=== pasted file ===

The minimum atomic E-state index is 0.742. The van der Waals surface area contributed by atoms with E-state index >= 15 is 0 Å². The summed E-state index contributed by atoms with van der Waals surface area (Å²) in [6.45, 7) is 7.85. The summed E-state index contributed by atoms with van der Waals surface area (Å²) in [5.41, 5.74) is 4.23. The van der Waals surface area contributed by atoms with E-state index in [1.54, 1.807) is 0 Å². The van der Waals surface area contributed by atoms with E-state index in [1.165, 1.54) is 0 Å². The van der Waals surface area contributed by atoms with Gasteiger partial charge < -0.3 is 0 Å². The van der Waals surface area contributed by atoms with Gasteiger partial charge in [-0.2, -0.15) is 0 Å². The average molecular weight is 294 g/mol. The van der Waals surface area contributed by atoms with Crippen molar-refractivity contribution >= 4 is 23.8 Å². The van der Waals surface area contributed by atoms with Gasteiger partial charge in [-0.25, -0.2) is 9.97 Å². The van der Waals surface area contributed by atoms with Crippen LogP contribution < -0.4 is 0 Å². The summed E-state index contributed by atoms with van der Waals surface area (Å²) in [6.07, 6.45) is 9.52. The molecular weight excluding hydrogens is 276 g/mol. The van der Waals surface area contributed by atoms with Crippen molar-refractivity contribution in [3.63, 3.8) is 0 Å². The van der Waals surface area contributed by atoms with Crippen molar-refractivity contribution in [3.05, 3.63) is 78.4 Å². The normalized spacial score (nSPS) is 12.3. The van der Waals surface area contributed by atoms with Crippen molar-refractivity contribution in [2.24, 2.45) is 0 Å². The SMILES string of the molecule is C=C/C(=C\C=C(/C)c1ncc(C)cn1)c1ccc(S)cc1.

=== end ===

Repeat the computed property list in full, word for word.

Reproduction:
The minimum atomic E-state index is 0.742. The van der Waals surface area contributed by atoms with E-state index >= 15 is 0 Å². The summed E-state index contributed by atoms with van der Waals surface area (Å²) in [6.45, 7) is 7.85. The summed E-state index contributed by atoms with van der Waals surface area (Å²) in [5.41, 5.74) is 4.23. The van der Waals surface area contributed by atoms with E-state index in [1.54, 1.807) is 0 Å². The van der Waals surface area contributed by atoms with E-state index in [1.165, 1.54) is 0 Å². The van der Waals surface area contributed by atoms with Gasteiger partial charge < -0.3 is 0 Å². The van der Waals surface area contributed by atoms with Gasteiger partial charge in [-0.2, -0.15) is 0 Å². The average molecular weight is 294 g/mol. The van der Waals surface area contributed by atoms with Crippen molar-refractivity contribution >= 4 is 23.8 Å². The van der Waals surface area contributed by atoms with Gasteiger partial charge in [-0.25, -0.2) is 9.97 Å². The van der Waals surface area contributed by atoms with Crippen LogP contribution < -0.4 is 0 Å². The summed E-state index contributed by atoms with van der Waals surface area (Å²) in [6.07, 6.45) is 9.52. The molecular weight excluding hydrogens is 276 g/mol. The van der Waals surface area contributed by atoms with Crippen molar-refractivity contribution in [3.63, 3.8) is 0 Å². The van der Waals surface area contributed by atoms with Crippen molar-refractivity contribution in [3.05, 3.63) is 78.4 Å². The normalized spacial score (nSPS) is 12.3. The van der Waals surface area contributed by atoms with Crippen molar-refractivity contribution in [2.24, 2.45) is 0 Å². The SMILES string of the molecule is C=C/C(=C\C=C(/C)c1ncc(C)cn1)c1ccc(S)cc1.